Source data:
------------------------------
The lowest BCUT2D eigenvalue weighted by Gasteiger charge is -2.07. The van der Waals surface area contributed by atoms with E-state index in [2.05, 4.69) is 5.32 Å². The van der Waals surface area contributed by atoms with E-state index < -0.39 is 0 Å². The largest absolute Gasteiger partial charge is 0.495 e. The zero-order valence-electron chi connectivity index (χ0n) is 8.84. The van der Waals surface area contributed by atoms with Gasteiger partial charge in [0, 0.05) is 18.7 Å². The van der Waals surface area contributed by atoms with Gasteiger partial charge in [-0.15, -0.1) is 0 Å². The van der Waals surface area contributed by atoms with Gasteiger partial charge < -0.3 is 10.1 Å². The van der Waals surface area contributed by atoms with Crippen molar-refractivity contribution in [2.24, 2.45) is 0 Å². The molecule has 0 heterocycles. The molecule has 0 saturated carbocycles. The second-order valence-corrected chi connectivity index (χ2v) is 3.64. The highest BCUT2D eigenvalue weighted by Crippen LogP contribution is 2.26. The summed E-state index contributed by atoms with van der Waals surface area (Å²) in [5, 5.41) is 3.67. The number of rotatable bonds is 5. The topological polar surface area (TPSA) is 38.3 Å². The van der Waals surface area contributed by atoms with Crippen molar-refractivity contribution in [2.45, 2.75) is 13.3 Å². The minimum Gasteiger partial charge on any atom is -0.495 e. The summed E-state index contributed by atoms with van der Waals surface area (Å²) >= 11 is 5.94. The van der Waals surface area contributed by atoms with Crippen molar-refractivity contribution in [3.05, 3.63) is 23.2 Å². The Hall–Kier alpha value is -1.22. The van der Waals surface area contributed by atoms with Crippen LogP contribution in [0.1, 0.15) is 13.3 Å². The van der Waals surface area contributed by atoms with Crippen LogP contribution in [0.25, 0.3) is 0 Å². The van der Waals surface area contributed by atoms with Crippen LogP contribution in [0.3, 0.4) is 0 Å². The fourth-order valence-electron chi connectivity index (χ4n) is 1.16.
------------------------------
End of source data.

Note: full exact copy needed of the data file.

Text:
The lowest BCUT2D eigenvalue weighted by Gasteiger charge is -2.07. The van der Waals surface area contributed by atoms with E-state index in [2.05, 4.69) is 5.32 Å². The van der Waals surface area contributed by atoms with E-state index < -0.39 is 0 Å². The largest absolute Gasteiger partial charge is 0.495 e. The zero-order valence-electron chi connectivity index (χ0n) is 8.84. The van der Waals surface area contributed by atoms with Gasteiger partial charge in [0, 0.05) is 18.7 Å². The van der Waals surface area contributed by atoms with Gasteiger partial charge in [-0.15, -0.1) is 0 Å². The van der Waals surface area contributed by atoms with Gasteiger partial charge < -0.3 is 10.1 Å². The van der Waals surface area contributed by atoms with Crippen molar-refractivity contribution in [2.24, 2.45) is 0 Å². The molecule has 0 heterocycles. The molecule has 0 saturated carbocycles. The second-order valence-corrected chi connectivity index (χ2v) is 3.64. The highest BCUT2D eigenvalue weighted by Crippen LogP contribution is 2.26. The summed E-state index contributed by atoms with van der Waals surface area (Å²) in [5, 5.41) is 3.67. The number of rotatable bonds is 5. The topological polar surface area (TPSA) is 38.3 Å². The van der Waals surface area contributed by atoms with Crippen molar-refractivity contribution in [2.45, 2.75) is 13.3 Å². The minimum Gasteiger partial charge on any atom is -0.495 e. The summed E-state index contributed by atoms with van der Waals surface area (Å²) >= 11 is 5.94. The van der Waals surface area contributed by atoms with Crippen molar-refractivity contribution in [3.05, 3.63) is 23.2 Å². The Hall–Kier alpha value is -1.22. The van der Waals surface area contributed by atoms with Crippen LogP contribution in [0.1, 0.15) is 13.3 Å². The van der Waals surface area contributed by atoms with Crippen LogP contribution in [0.25, 0.3) is 0 Å². The van der Waals surface area contributed by atoms with Crippen LogP contribution in [0.3, 0.4) is 0 Å². The fourth-order valence-electron chi connectivity index (χ4n) is 1.16.